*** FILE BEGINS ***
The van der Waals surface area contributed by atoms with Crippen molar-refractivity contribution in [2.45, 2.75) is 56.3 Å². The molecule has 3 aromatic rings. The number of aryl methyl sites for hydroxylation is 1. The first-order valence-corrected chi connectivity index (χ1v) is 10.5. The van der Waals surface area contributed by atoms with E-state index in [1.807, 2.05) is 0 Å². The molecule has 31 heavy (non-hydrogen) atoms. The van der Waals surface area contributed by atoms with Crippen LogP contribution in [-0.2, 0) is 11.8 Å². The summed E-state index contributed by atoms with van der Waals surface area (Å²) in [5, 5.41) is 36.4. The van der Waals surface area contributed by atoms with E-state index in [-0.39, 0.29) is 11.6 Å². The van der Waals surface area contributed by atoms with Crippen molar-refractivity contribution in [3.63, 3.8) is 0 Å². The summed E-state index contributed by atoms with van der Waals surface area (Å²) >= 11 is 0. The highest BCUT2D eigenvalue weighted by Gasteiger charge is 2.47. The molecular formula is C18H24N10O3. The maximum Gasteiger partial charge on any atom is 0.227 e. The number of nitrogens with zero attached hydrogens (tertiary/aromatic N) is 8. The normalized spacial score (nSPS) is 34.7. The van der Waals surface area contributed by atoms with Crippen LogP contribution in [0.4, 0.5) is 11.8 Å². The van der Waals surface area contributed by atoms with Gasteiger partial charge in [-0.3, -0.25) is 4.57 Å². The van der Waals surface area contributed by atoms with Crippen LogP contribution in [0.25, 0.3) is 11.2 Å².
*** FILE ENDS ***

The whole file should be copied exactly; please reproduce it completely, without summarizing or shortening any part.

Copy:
The van der Waals surface area contributed by atoms with Crippen molar-refractivity contribution in [2.45, 2.75) is 56.3 Å². The molecule has 3 aromatic rings. The number of aryl methyl sites for hydroxylation is 1. The first-order valence-corrected chi connectivity index (χ1v) is 10.5. The van der Waals surface area contributed by atoms with E-state index in [1.807, 2.05) is 0 Å². The molecule has 31 heavy (non-hydrogen) atoms. The van der Waals surface area contributed by atoms with Crippen LogP contribution in [-0.2, 0) is 11.8 Å². The summed E-state index contributed by atoms with van der Waals surface area (Å²) in [5, 5.41) is 36.4. The van der Waals surface area contributed by atoms with E-state index in [-0.39, 0.29) is 11.6 Å². The van der Waals surface area contributed by atoms with Crippen molar-refractivity contribution in [3.63, 3.8) is 0 Å². The summed E-state index contributed by atoms with van der Waals surface area (Å²) >= 11 is 0. The highest BCUT2D eigenvalue weighted by Gasteiger charge is 2.47. The molecular formula is C18H24N10O3. The maximum Gasteiger partial charge on any atom is 0.227 e. The number of nitrogens with zero attached hydrogens (tertiary/aromatic N) is 8. The normalized spacial score (nSPS) is 34.7. The van der Waals surface area contributed by atoms with Crippen LogP contribution in [0.4, 0.5) is 11.8 Å². The van der Waals surface area contributed by atoms with Gasteiger partial charge in [-0.3, -0.25) is 4.57 Å². The van der Waals surface area contributed by atoms with Crippen LogP contribution in [0.25, 0.3) is 11.2 Å².